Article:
Here is what Phoebe has to say: Making your own Galette des Rois is very simple, assuming you can get hold of ready-made puff pastry. In France, we’re spoilt with excellent quality puff pastry that comes ready-rolled with its own baking paper, available in every supermarket.  And even better than that, during the festive period, roughly December and January, kits of puff pastry with a crown and figurine are sold too!
Check out this recipe
Galette des rois Epiphny Cake @FibiTee

Please share this with friends and family.

All rights reserved. Perfectly Provence articles and other content may not be published, broadcast, rewritten (including translations into other languages) or redistributed without written permission. For usage information, please contact us.
Syndication Information
Affiliate Information
As an Amazon Associate, this website earns from qualifying purchases. Some recipes, posts and pages may have affiliate links. If you purchase via these links, we receive a small commission that does not impact your price. Thank you in advance for supporting our work to maintain Perfectly Provence.
Previous post

Why You Should Explore Breathtaking Provence this Fall

Next post

Sainte-Barbe it's time to plant Blé d’Esperance in Provence

Carolyne Kauser-Abbott

With her camera and laptop close at hand, Carolyne has traded in her business suits for the world of freelance writing and blogging. Her first airplane ride at six months of age was her introduction to the exciting world of travel.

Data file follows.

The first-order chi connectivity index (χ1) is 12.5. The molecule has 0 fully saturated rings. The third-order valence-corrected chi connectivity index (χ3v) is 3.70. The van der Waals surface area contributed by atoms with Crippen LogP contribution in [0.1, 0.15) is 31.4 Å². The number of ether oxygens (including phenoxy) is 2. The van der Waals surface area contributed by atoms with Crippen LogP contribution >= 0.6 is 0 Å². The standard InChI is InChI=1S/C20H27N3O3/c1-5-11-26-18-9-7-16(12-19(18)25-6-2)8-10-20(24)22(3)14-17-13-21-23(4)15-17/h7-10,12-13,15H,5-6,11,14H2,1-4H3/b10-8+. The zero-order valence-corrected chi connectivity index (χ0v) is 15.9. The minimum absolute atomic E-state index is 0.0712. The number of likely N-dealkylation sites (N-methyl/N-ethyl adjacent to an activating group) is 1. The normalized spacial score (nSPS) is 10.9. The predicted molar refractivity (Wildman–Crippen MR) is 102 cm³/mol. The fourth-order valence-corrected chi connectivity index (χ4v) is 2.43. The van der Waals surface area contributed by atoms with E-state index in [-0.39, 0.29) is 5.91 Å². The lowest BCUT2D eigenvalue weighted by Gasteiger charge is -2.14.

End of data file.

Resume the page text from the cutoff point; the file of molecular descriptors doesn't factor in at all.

While in Provence, Carolyne can be found hiking with friends, riding the hills around the Alpilles or tackling Mont Ventoux. Her attachment to the region resonates in Perfectly Provence this digital magazine that she launched in 2014. This website is an opportunity to explore the best of the Mediterranean lifestyle (food & wine, places to stay, expat stories, books on the region, travel tips, real estate tips and more), through our contributors' articles.

Carolyne writes a food and travel blog Ginger and Nutmeg. Carolyne’s freelance articles can be found in Global Living Magazine, Avenue Magazine and City Palate (Published Travel Articles).


  1. December 15, 2018 at 6:14 am — Reply

    Very informative & interesting, Carolyne. The symbolism of the 7 dishes, 13 desserts, 3 tablecloths…
    Thank you for for your beautiful photos and well-researched articles.

    • December 15, 2018 at 7:38 am — Reply

      Hello, Kamla thank you for reading Perfectly Provence and for your lovely comment. Wishing you a wonderful Christmas season and all the very best for 2019.

  2. Cardamom
    December 15, 2018 at 10:46 am — Reply

    Very informative with your beautiful photography, takes me back to the Christmas we shared with you in Chamonix. Years ago

    • December 15, 2018 at 3:20 pm — Reply

      Thanks Carda-mom!

Leave a reply

Your email address will not be published. Required fields are marked *

The reCAPTCHA verification period has expired. Please reload the page.

This site uses Akismet to reduce spam. Learn how your comment data is processed.